Recently, I wrote Developing the Preaching Gift where I listed five steps I am taking to grow as a communicator. One of the steps is to (periodically) review Communicating for a Change by Andy Stanley and Lane Jones (for more on this book, see my post, One-Point Preaching).
I am in the process of reviewing the book now. At one point, Andy Stanley shares his dad’s perspective on preaching. Charles Stanley says …
You’ve got to have a burden. That’s the thing most preachers are missing. A burden. If they don’t have a burden it’s just a bunch of fluff. (113)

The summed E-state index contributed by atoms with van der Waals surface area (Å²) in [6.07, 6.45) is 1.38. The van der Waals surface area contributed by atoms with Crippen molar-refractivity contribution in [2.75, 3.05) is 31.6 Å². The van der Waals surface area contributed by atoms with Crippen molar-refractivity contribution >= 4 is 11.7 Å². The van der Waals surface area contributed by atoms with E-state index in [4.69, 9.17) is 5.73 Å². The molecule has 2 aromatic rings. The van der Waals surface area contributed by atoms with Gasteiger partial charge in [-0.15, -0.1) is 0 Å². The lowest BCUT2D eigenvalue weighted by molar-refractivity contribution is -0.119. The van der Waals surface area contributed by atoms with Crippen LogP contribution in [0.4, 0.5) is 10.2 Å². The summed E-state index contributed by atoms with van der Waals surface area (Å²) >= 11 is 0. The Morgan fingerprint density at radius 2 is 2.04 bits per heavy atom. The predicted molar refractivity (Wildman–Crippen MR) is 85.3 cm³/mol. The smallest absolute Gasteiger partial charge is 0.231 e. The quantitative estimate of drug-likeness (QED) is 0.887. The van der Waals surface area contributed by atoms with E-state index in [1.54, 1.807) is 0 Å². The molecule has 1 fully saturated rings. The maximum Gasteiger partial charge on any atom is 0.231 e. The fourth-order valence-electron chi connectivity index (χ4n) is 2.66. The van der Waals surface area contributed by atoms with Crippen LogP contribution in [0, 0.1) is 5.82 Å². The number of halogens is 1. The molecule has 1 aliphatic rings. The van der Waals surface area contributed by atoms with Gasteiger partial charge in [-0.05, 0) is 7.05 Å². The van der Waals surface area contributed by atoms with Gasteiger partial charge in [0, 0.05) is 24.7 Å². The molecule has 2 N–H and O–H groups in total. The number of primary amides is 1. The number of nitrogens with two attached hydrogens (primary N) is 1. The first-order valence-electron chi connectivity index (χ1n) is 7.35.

Andy says “you can tell when a communicator is carrying a burden versus when he (or she) is simply dispensing information” (113).
Andy notes that the key to finding your burden is by answering the questions, “What is the one thing I must communicate? What is it that people have to know?” (114).
The benefit of having a burden is that it “brings passion to preaching. It transforms lifeless theology into compelling truth” (114).
I’ve preached sermons where it felt like I had a burden. I’ve also preached sermons where it felt like all I was doing was dispensing information. I much prefer preaching with the preacher’s burden!